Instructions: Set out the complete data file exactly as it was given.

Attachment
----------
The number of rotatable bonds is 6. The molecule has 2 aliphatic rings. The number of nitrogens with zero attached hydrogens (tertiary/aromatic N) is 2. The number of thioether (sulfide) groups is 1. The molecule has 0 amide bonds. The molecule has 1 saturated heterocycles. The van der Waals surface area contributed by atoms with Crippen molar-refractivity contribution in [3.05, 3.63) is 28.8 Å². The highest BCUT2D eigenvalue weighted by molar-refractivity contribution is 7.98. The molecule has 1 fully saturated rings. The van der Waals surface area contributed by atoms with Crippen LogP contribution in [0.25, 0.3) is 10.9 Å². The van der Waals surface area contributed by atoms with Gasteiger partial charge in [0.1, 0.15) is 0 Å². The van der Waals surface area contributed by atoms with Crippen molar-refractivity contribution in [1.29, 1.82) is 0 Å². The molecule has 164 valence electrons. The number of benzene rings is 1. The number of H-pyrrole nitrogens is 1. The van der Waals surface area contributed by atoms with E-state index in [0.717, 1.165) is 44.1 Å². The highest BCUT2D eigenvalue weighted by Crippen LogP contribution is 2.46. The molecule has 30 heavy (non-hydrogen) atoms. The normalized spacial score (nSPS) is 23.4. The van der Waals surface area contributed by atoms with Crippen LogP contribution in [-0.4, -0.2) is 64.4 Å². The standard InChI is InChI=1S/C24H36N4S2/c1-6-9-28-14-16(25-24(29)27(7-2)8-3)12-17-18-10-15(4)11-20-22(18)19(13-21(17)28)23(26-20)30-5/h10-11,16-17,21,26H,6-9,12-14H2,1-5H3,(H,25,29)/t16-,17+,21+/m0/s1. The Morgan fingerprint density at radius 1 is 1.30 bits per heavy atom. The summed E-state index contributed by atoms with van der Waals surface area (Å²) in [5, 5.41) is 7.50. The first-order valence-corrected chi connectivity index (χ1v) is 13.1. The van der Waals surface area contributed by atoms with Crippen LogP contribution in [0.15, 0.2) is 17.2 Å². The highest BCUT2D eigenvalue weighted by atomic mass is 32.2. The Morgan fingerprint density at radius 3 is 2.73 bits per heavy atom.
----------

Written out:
The number of rotatable bonds is 6. The molecule has 2 aliphatic rings. The number of nitrogens with zero attached hydrogens (tertiary/aromatic N) is 2. The number of thioether (sulfide) groups is 1. The molecule has 0 amide bonds. The molecule has 1 saturated heterocycles. The van der Waals surface area contributed by atoms with Crippen molar-refractivity contribution in [3.05, 3.63) is 28.8 Å². The highest BCUT2D eigenvalue weighted by molar-refractivity contribution is 7.98. The molecule has 1 fully saturated rings. The van der Waals surface area contributed by atoms with Crippen LogP contribution in [0.25, 0.3) is 10.9 Å². The van der Waals surface area contributed by atoms with Gasteiger partial charge in [0.1, 0.15) is 0 Å². The van der Waals surface area contributed by atoms with Crippen molar-refractivity contribution in [1.29, 1.82) is 0 Å². The molecule has 164 valence electrons. The number of benzene rings is 1. The number of H-pyrrole nitrogens is 1. The van der Waals surface area contributed by atoms with E-state index in [0.717, 1.165) is 44.1 Å². The highest BCUT2D eigenvalue weighted by Crippen LogP contribution is 2.46. The molecule has 30 heavy (non-hydrogen) atoms. The normalized spacial score (nSPS) is 23.4. The van der Waals surface area contributed by atoms with Crippen LogP contribution in [-0.4, -0.2) is 64.4 Å². The standard InChI is InChI=1S/C24H36N4S2/c1-6-9-28-14-16(25-24(29)27(7-2)8-3)12-17-18-10-15(4)11-20-22(18)19(13-21(17)28)23(26-20)30-5/h10-11,16-17,21,26H,6-9,12-14H2,1-5H3,(H,25,29)/t16-,17+,21+/m0/s1. The Morgan fingerprint density at radius 1 is 1.30 bits per heavy atom. The summed E-state index contributed by atoms with van der Waals surface area (Å²) in [5, 5.41) is 7.50. The first-order valence-corrected chi connectivity index (χ1v) is 13.1. The van der Waals surface area contributed by atoms with Crippen LogP contribution in [0.15, 0.2) is 17.2 Å². The highest BCUT2D eigenvalue weighted by atomic mass is 32.2. The Morgan fingerprint density at radius 3 is 2.73 bits per heavy atom.